HRM/U4 Topic 4 Recent Trends in Compensations Management
We saw some long-anticipated predictions materialize in 2018. We can expect to see these exciting transitions continue this year as we move into the Fourth Industrial Revolution, which has launched many deep and thoughtful conversations on thriving in a world that is rapidly becoming reliant on digital technology.
Today’s technology is enabling more and more professionals to change their mindsets about giving up full-time employment for contract-based opportunities that offer greater control over their time, growth, education, and job security. This trend is largely being driven by those with bulkier resumes and longer tenures especially in STEM (science, technology, engineering and mathematics) industries. The job market is filling up with new and exciting endeavours, but there are a limited number of qualified professionals to fill the need.
Managing contractors – who may only be around for 6-12 months – requires a creative and systematic approach to crafting fair pay and benefits arrangements that can attract, motivate, and protect them. Note that a majority of these employees will be in life stages where time for family and personal growth will take priority. But, the returns to reap can be vast and game-changing for your organization.
Engaging contingent workers can reduce overhead costs, especially for tax and infrastructure expenses. Their valuable experiences and insights can introduce much-needed diversity, dynamism, and agility to your business, and provide cost-effective learning and innovation initiatives. Moreover, they could become ambassadors for the culture and brand, which can boost your organization’s reputation and staffing objectives.
The concept of having greater flexibility in the workplace has been brewing for a long time, but the administrative demands for implementing custom arrangements was a minefield. Nowadays, however, with the world changing at a breakneck speed, organizations have to be ever more robust.
A mere ten years ago, digital spreadsheets and automated charts were all it took to enable pay strategies. Now there are powerful compensation software products to help perform this task. These can not only implement flexible arrangements but more importantly, integrate seamlessly between systems and process, thus enabling linkages between job levelling, market benchmarking, and compensation analytics. This gives compensation professionals increased opportunities to strategize further and determine timely solutions that could give more bang for buck, not to mention save countless hours of manual administration.
Many of the hybrid jobs that now exist weren’t even offered five to ten years ago. These roles will continue to evolve as we speed through the 21st century, which will call for an overhaul of the traditional compensation mindset.
Professionals have previously been content to take their salary and expect an across-the-board approach to pay increases and rewards. But as flexibility in the workplace becomes the norm, employees will also want their compensation and benefits packages to become more personalized.
Organizations will see analytics strongly recommending actions to maximize on human capital by adopting skills-based performance evaluation; customizing pay and benefits to address the employee’s life stage and personal needs; and creating alternative paths of career growth.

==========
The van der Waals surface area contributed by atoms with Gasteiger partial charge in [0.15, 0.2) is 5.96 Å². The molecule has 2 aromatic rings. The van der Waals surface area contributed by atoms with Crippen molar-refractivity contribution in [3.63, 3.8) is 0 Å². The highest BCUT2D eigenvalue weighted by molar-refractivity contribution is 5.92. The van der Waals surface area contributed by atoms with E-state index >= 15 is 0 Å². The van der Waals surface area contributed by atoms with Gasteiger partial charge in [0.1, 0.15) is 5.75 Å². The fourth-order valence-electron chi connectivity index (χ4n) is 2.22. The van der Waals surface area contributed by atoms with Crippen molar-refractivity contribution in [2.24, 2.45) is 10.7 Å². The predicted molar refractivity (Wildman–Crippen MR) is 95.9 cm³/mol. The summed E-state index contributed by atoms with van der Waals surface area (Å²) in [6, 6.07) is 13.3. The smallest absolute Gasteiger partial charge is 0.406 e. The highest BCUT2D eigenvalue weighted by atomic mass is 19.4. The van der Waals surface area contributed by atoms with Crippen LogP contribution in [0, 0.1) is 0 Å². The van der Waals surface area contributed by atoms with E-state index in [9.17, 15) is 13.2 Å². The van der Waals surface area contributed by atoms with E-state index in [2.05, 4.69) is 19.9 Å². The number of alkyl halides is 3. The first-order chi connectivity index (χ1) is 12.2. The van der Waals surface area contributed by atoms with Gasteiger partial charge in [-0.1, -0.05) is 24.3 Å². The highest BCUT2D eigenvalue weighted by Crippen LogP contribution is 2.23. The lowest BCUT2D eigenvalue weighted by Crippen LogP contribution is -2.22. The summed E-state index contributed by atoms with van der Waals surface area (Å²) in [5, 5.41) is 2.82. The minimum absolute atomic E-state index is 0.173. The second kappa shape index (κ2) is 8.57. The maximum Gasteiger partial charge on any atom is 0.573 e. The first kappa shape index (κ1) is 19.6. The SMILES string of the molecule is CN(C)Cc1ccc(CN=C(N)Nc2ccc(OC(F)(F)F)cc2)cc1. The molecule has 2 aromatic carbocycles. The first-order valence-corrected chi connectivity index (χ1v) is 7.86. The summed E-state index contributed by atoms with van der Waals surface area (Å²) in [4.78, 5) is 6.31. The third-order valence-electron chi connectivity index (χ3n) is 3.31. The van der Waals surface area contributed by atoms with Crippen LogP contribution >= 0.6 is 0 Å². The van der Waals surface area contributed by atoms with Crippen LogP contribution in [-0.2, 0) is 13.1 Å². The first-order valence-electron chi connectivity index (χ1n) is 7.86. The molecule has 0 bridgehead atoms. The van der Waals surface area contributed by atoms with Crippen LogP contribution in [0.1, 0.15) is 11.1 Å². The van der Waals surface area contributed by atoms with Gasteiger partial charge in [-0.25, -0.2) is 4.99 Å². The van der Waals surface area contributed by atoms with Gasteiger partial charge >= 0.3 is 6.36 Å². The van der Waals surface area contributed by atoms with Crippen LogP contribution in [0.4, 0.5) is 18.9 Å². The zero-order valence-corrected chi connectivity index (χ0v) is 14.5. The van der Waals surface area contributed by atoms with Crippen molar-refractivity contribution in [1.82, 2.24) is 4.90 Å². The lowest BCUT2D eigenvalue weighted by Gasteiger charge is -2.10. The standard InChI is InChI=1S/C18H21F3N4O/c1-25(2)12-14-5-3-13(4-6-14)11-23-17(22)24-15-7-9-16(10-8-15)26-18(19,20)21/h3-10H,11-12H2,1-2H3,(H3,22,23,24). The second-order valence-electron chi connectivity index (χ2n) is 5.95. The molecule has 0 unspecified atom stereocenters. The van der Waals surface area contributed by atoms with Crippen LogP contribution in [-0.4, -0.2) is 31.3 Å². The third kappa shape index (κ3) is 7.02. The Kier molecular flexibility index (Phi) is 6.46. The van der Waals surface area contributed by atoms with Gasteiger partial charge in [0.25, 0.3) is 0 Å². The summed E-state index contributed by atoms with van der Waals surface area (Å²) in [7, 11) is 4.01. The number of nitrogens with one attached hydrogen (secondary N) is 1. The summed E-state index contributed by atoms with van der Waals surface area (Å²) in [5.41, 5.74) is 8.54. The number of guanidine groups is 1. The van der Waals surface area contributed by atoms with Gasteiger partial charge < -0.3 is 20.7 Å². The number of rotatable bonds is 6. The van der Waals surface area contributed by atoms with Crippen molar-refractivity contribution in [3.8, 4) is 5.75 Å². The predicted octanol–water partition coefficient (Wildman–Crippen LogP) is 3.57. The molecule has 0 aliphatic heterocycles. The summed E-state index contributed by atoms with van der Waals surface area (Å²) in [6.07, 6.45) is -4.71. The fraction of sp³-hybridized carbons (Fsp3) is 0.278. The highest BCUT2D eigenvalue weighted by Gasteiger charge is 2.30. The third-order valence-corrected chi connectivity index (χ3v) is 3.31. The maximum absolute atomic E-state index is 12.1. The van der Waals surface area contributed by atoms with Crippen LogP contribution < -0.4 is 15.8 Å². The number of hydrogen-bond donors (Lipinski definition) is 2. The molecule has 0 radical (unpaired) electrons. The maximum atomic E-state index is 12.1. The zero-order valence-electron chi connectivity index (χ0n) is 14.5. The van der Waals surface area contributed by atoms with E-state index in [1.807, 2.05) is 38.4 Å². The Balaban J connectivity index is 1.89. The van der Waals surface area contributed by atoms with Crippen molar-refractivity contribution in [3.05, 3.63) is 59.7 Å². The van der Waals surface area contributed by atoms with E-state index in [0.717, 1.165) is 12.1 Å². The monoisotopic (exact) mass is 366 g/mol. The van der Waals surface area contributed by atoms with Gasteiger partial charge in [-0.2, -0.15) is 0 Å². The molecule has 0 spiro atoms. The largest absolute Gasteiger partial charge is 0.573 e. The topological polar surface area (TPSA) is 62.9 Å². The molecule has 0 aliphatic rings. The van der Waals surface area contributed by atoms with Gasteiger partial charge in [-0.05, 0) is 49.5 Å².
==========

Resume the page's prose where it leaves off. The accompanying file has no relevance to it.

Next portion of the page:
It will be worthwhile revisiting your Employee Value Proposition (EVP) and to consider creating customized rewards programmes for the top talent that are vital to your organization. Supplementing analytics with employee insights could steer your EVP towards a more meaningful goal for both the business and your workforce.
HEALTH AND WELLNESS
While rapid technological advancements of this era have helped to streamline systems and processes, they have also made the global marketplace even more competitive and demanding. According to our 2016 Staying@Work Survey, over 50% of employees say their jobs are a primary source of stress, especially in companies where there is less regard or prioritization of personal safety, health, and wellbeing. Numerous studies have linked workplace stress with various medical conditions, including cardiovascular disease, obesity, diabetes, hypertension, certain types of cancer, and mental health issues.
However, many employers still view health and wellness as an individual responsibility, preferring to stick with mostly hands-off approaches like providing medical insurance, sick leaves, and occasional off-site activities.
On the other hand, there is evidence that management-led health and wellness programmes, which are thoughtfully planned and coordinated, result in a happier and healthier workplace – with less distress, higher engagement and increased wellbeing. Productivity can be enhanced, and both hard and soft health care costs would decrease.” Successful health and productivity strategies have resulted in 6.5 fewer missed work days, twice higher engagement on the job, 25% fewer employees with hypertension, 24% fewer employees with high blood sugar levels, and 50% higher revenue per employee, among many other benefits.
PAY AND TRANSPARENCY
Base salary continues to be the number one driver of attraction and retention for employees in Asia Pacific. It is as crucial as ever to not only get your compensation
Right: But to ensure you are communicating openly and honestly to your workforce about pay. People now know that performance evaluation is a two-way street.